A Little Bird With a Big Story to Tell
Here in our little archipelago, we have opportunity to see birds from all corners of the globe, especially now, in late summer and fall. These birds passing through, unbeknownst to most, often have astounding migration stories to tell. Species like Arctic Tern, Red Knot, the tiny Blackpoll Warbler, or the various shearwaters that come from all over the seven seas to summer here, are true globetrotters. But yesterday a young birder named Alex Burdo made a rare discovery, right in his own yard, of one of the handful of species in the world that can claim the title of “longest migration”, in this case of any songbird. The non-descript little bird with these bragging rights is the Northern Wheatear, and boy do they have a migration story to tell.
Wheatears are little songbirds who perch upright on rocks in wide-open country, somewhere between a thrush and a flycatcher taxonomically. They’re a bit like a smaller version of our Eastern Bluebirds, with longer wings, as is typical of highly migratory species. The ones we see are young and subtly plumaged — it would be charitable to describe them as anything other than beige - but with a flashy, contrasty black and white tail most obvious in flight.
The last Northern Wheatear here was back in 2016, a one-day-wonder, as we birders say, at Springhill Beach in Sandwich. Yesterday’s Yarmouth bird fits the rough pattern in recent decades where we see one about every five years here on the Cape and Islands. But like several species we see either in migration or during winter, like American Tree Sparrow and Snowy Owl, these birds breed right up in Eastern Canada — so why are they such a stranger in these parts? It’s because Northern Wheatears do migration real weird-like.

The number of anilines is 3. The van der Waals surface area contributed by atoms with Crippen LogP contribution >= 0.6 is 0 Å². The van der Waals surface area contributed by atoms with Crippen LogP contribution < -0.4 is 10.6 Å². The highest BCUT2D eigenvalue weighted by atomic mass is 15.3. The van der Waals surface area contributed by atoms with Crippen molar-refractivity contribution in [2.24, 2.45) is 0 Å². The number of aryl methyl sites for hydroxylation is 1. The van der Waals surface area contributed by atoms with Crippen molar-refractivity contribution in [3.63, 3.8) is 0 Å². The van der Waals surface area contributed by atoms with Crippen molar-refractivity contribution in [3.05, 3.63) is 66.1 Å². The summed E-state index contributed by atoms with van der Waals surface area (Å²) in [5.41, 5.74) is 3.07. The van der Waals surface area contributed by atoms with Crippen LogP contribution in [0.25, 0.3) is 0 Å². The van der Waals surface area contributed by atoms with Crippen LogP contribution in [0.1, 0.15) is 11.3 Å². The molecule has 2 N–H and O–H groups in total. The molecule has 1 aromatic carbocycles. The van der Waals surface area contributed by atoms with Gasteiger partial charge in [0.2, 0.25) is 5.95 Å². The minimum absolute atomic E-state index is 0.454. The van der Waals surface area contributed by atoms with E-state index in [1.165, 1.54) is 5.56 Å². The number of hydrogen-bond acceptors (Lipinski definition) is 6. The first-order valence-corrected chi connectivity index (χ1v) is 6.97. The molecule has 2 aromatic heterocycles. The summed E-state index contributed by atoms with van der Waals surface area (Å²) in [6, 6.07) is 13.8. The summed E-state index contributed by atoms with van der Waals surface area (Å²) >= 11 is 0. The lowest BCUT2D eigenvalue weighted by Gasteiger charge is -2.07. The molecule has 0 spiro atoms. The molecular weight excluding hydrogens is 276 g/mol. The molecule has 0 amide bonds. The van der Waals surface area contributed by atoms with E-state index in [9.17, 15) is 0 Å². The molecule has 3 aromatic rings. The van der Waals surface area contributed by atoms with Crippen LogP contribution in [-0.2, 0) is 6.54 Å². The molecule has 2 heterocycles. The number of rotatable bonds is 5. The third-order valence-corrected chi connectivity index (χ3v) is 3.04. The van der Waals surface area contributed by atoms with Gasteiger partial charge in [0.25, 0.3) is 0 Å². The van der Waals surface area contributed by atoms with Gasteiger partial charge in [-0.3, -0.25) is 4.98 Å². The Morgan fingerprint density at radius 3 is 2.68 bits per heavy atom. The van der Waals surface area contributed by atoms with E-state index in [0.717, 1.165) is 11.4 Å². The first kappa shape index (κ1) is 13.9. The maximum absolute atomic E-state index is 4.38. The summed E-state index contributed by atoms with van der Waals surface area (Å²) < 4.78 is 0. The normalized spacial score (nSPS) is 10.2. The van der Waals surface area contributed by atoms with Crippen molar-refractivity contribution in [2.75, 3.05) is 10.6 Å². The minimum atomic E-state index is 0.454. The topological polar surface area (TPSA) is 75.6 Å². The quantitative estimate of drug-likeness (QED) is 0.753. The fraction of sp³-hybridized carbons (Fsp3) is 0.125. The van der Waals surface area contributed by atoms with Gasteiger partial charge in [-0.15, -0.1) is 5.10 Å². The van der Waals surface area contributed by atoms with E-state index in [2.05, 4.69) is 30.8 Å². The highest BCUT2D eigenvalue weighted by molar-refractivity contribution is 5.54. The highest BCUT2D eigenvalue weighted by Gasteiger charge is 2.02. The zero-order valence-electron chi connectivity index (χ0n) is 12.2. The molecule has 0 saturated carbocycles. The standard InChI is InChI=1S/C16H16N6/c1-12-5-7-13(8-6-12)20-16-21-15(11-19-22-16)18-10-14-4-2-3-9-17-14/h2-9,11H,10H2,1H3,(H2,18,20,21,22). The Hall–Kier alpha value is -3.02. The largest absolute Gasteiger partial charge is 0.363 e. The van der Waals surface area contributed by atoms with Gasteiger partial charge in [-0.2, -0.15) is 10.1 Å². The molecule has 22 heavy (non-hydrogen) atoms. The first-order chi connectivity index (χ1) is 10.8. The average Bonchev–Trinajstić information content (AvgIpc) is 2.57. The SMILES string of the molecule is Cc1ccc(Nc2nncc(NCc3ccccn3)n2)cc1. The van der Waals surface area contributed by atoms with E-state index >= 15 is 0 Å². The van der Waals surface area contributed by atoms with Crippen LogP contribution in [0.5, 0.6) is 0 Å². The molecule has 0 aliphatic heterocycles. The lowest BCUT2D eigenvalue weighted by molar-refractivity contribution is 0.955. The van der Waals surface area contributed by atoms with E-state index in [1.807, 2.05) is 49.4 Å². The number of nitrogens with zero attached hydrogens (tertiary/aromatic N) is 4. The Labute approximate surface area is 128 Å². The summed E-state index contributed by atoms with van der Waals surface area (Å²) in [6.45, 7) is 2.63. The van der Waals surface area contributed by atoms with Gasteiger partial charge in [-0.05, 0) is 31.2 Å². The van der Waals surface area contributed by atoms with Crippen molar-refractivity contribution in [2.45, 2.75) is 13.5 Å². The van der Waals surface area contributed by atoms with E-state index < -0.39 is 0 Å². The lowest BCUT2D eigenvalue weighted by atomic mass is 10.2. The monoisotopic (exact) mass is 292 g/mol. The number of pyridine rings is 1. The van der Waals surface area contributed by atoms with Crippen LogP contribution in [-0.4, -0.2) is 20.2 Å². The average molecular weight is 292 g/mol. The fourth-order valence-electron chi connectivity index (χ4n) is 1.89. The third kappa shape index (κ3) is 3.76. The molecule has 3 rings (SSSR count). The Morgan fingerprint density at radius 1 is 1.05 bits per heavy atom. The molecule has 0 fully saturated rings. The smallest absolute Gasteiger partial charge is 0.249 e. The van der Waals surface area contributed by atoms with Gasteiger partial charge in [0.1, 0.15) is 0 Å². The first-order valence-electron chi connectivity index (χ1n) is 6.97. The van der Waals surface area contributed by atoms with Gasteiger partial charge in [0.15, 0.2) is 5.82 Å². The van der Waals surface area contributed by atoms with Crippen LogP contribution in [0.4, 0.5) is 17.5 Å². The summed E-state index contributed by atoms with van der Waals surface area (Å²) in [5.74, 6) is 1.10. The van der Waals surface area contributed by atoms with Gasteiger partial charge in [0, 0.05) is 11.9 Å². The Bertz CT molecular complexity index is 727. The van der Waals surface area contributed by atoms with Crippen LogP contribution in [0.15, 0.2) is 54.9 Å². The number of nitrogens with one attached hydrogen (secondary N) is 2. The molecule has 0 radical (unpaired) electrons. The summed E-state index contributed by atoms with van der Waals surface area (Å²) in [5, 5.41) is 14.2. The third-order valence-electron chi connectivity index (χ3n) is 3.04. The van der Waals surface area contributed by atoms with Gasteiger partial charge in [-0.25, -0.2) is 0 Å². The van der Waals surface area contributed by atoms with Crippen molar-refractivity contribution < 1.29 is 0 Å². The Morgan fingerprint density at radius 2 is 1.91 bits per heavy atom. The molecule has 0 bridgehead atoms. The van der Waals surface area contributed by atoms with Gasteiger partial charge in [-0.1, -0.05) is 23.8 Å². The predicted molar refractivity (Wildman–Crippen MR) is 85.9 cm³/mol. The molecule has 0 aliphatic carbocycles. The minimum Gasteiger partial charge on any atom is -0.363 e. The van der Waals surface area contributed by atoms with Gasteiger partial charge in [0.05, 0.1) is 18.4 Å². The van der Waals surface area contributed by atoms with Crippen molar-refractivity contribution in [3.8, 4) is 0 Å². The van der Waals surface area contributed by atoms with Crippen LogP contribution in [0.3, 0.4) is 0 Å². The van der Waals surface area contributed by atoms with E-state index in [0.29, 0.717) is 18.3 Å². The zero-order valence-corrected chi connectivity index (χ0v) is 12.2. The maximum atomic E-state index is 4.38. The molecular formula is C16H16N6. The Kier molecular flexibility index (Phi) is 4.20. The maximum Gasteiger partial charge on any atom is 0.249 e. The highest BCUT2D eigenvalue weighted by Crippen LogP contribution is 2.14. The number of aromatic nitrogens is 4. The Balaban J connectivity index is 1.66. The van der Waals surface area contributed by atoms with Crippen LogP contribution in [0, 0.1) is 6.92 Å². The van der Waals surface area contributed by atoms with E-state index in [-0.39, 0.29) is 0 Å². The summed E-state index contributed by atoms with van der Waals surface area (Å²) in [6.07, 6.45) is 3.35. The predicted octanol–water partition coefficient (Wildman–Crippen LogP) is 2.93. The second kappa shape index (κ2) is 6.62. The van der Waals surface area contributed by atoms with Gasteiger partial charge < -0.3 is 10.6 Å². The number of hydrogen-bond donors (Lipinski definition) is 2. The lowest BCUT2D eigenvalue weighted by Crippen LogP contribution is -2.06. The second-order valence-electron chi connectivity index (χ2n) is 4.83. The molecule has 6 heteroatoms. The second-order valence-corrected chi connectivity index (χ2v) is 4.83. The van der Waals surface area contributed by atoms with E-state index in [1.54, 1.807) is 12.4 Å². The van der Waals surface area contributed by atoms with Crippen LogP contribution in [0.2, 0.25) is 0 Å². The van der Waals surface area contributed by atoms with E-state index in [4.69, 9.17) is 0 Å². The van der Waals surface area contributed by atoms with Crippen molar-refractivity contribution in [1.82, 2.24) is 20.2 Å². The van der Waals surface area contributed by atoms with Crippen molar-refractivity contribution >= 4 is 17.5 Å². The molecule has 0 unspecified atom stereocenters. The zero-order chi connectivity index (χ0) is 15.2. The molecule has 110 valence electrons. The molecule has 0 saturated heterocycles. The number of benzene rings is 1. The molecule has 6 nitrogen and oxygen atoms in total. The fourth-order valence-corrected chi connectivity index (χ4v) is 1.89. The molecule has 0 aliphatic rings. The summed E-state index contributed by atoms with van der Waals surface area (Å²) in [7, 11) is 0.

A tracking study by German researchers showed that Eastern Canadian wheatears fly east to Greenland, then pop over to Northern Europe before hanging a hard right down to Sub-Saharan Africa. But wait, there’s more — the even weirder wheatears who breed in Alaska fly west across the Bering Sea, then lengthwise across the massiveness of Asia before dropping down to East Africa, where you might see one standing on a rock amongst the zebras on your next Kenya safari. That’s over 9,000 miles one way for a bird weighing only as much as four quarters. My arms are tired just saying that.
Wheatears aren’t the only birds breeding in Alaska that undertake seemingly impossible, downright foolish migrations — lanky sandpipers called Bar-tailed Godwits fly nearly 7000 one-way, nonstop miles over the trackless Pacific between Alaska and New Zealand. But that’s a big, strong, and streamlined bird compared to the tiny wheatear, who weighs less than an ounce. When you factor in body size, the wheatear flies further, further even than even the famously peripatetic Arctic Tern and its 25,000-mile annual round trip.
At the other end of the heft-spectrum, we’ve got an American White Pelican or two hanging out in the area, with recent sightings of probably the same bird in Westport, Orleans, Chatham, Nantucket, and the Vineyard. For the record, you could fit about 300 Northern Wheatears in one of these lumbering bird-beasts. Migration-wise, the pelican is an abject underachiever in comparison — their migration between the interior west and the Gulf Coast barely registers as a blip on a wheatear’s annual route map.
But you’d be lucky to see either bird — both are examples of the incredible avian magnetism of Cape Cod, and of why you should always keep that old pair of binoculars handy. You never know when a little beige bird might stop by, looking to tell one of the planet’s great migration stories.